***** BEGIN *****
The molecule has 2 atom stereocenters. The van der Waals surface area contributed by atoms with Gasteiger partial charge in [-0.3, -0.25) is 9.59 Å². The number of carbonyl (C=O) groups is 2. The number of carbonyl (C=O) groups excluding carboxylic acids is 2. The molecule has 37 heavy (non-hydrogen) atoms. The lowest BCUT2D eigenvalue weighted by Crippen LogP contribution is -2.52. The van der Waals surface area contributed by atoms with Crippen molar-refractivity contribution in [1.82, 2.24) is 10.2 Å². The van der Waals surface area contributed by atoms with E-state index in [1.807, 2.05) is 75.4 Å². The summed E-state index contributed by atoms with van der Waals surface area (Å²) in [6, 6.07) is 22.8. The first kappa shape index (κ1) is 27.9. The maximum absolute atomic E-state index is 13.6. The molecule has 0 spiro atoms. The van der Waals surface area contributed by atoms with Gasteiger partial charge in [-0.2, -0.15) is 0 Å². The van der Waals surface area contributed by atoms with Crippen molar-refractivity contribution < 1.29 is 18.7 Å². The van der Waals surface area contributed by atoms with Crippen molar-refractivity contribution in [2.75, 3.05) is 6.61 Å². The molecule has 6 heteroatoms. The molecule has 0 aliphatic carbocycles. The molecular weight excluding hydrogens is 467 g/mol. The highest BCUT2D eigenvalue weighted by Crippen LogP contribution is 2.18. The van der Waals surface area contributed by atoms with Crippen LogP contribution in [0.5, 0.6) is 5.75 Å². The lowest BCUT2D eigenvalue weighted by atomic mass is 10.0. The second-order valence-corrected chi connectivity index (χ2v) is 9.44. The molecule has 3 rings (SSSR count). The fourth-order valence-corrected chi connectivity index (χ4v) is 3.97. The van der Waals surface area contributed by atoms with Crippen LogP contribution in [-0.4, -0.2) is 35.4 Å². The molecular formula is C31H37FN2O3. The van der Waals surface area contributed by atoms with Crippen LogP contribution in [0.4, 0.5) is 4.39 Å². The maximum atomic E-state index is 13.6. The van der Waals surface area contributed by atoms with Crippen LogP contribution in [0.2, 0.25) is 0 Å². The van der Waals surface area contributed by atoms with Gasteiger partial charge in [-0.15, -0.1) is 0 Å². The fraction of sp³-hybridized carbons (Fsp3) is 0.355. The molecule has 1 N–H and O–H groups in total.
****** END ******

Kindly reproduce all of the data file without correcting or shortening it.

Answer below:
The molecule has 2 atom stereocenters. The van der Waals surface area contributed by atoms with Gasteiger partial charge in [-0.3, -0.25) is 9.59 Å². The number of carbonyl (C=O) groups is 2. The number of carbonyl (C=O) groups excluding carboxylic acids is 2. The molecule has 37 heavy (non-hydrogen) atoms. The lowest BCUT2D eigenvalue weighted by Crippen LogP contribution is -2.52. The van der Waals surface area contributed by atoms with Crippen molar-refractivity contribution in [1.82, 2.24) is 10.2 Å². The van der Waals surface area contributed by atoms with E-state index in [1.807, 2.05) is 75.4 Å². The summed E-state index contributed by atoms with van der Waals surface area (Å²) in [6, 6.07) is 22.8. The first kappa shape index (κ1) is 27.9. The maximum absolute atomic E-state index is 13.6. The molecule has 0 spiro atoms. The van der Waals surface area contributed by atoms with Gasteiger partial charge in [-0.2, -0.15) is 0 Å². The van der Waals surface area contributed by atoms with Crippen molar-refractivity contribution < 1.29 is 18.7 Å². The van der Waals surface area contributed by atoms with Crippen molar-refractivity contribution in [2.75, 3.05) is 6.61 Å². The molecule has 6 heteroatoms. The molecule has 0 aliphatic carbocycles. The molecular weight excluding hydrogens is 467 g/mol. The highest BCUT2D eigenvalue weighted by Crippen LogP contribution is 2.18. The van der Waals surface area contributed by atoms with Crippen LogP contribution in [0.5, 0.6) is 5.75 Å². The lowest BCUT2D eigenvalue weighted by atomic mass is 10.0. The second-order valence-corrected chi connectivity index (χ2v) is 9.44. The molecule has 3 rings (SSSR count). The fourth-order valence-corrected chi connectivity index (χ4v) is 3.97. The van der Waals surface area contributed by atoms with Crippen LogP contribution in [-0.4, -0.2) is 35.4 Å². The molecular formula is C31H37FN2O3. The van der Waals surface area contributed by atoms with Crippen LogP contribution in [0.4, 0.5) is 4.39 Å². The maximum atomic E-state index is 13.6. The van der Waals surface area contributed by atoms with Crippen LogP contribution in [0.2, 0.25) is 0 Å². The van der Waals surface area contributed by atoms with Gasteiger partial charge in [-0.15, -0.1) is 0 Å². The fraction of sp³-hybridized carbons (Fsp3) is 0.355. The molecule has 1 N–H and O–H groups in total.